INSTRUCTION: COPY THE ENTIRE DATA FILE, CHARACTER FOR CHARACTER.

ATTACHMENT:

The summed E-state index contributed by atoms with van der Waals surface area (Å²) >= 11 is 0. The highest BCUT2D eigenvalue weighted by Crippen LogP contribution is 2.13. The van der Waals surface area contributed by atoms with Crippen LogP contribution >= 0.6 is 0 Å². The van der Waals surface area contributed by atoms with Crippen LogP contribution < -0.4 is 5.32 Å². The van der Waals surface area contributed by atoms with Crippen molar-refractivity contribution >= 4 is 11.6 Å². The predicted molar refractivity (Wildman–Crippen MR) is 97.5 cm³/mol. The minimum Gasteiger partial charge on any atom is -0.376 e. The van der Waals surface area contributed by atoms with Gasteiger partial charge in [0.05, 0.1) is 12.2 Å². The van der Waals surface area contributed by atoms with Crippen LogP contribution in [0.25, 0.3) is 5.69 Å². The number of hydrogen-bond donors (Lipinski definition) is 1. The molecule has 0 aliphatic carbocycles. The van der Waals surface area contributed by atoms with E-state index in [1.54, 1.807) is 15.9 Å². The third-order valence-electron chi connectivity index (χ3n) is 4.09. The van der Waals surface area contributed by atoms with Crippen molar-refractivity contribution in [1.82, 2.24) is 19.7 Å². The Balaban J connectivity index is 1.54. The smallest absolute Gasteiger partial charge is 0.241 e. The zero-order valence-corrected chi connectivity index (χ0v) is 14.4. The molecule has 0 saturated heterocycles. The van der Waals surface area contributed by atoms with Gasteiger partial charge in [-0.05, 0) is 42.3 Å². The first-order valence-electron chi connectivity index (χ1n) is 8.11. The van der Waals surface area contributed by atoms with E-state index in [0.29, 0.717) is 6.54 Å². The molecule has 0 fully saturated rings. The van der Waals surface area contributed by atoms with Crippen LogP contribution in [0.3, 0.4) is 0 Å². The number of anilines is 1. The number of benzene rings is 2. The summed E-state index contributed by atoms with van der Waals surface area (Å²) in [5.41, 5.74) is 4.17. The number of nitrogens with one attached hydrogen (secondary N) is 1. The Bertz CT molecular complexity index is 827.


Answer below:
The summed E-state index contributed by atoms with van der Waals surface area (Å²) >= 11 is 0. The highest BCUT2D eigenvalue weighted by Crippen LogP contribution is 2.13. The van der Waals surface area contributed by atoms with Crippen LogP contribution >= 0.6 is 0 Å². The van der Waals surface area contributed by atoms with Crippen LogP contribution < -0.4 is 5.32 Å². The van der Waals surface area contributed by atoms with Crippen molar-refractivity contribution >= 4 is 11.6 Å². The predicted molar refractivity (Wildman–Crippen MR) is 97.5 cm³/mol. The minimum Gasteiger partial charge on any atom is -0.376 e. The van der Waals surface area contributed by atoms with Gasteiger partial charge in [0.05, 0.1) is 12.2 Å². The van der Waals surface area contributed by atoms with Crippen LogP contribution in [0.25, 0.3) is 5.69 Å². The number of hydrogen-bond donors (Lipinski definition) is 1. The molecule has 0 aliphatic carbocycles. The van der Waals surface area contributed by atoms with E-state index in [1.54, 1.807) is 15.9 Å². The third-order valence-electron chi connectivity index (χ3n) is 4.09. The van der Waals surface area contributed by atoms with Crippen molar-refractivity contribution in [1.82, 2.24) is 19.7 Å². The Balaban J connectivity index is 1.54. The smallest absolute Gasteiger partial charge is 0.241 e. The zero-order valence-corrected chi connectivity index (χ0v) is 14.4. The molecule has 0 saturated heterocycles. The van der Waals surface area contributed by atoms with Gasteiger partial charge in [-0.05, 0) is 42.3 Å². The first-order valence-electron chi connectivity index (χ1n) is 8.11. The van der Waals surface area contributed by atoms with E-state index in [0.29, 0.717) is 6.54 Å². The molecule has 0 fully saturated rings. The van der Waals surface area contributed by atoms with Crippen LogP contribution in [0.3, 0.4) is 0 Å². The number of anilines is 1. The number of benzene rings is 2. The summed E-state index contributed by atoms with van der Waals surface area (Å²) in [5.41, 5.74) is 4.17. The number of nitrogens with one attached hydrogen (secondary N) is 1. The Bertz CT molecular complexity index is 827.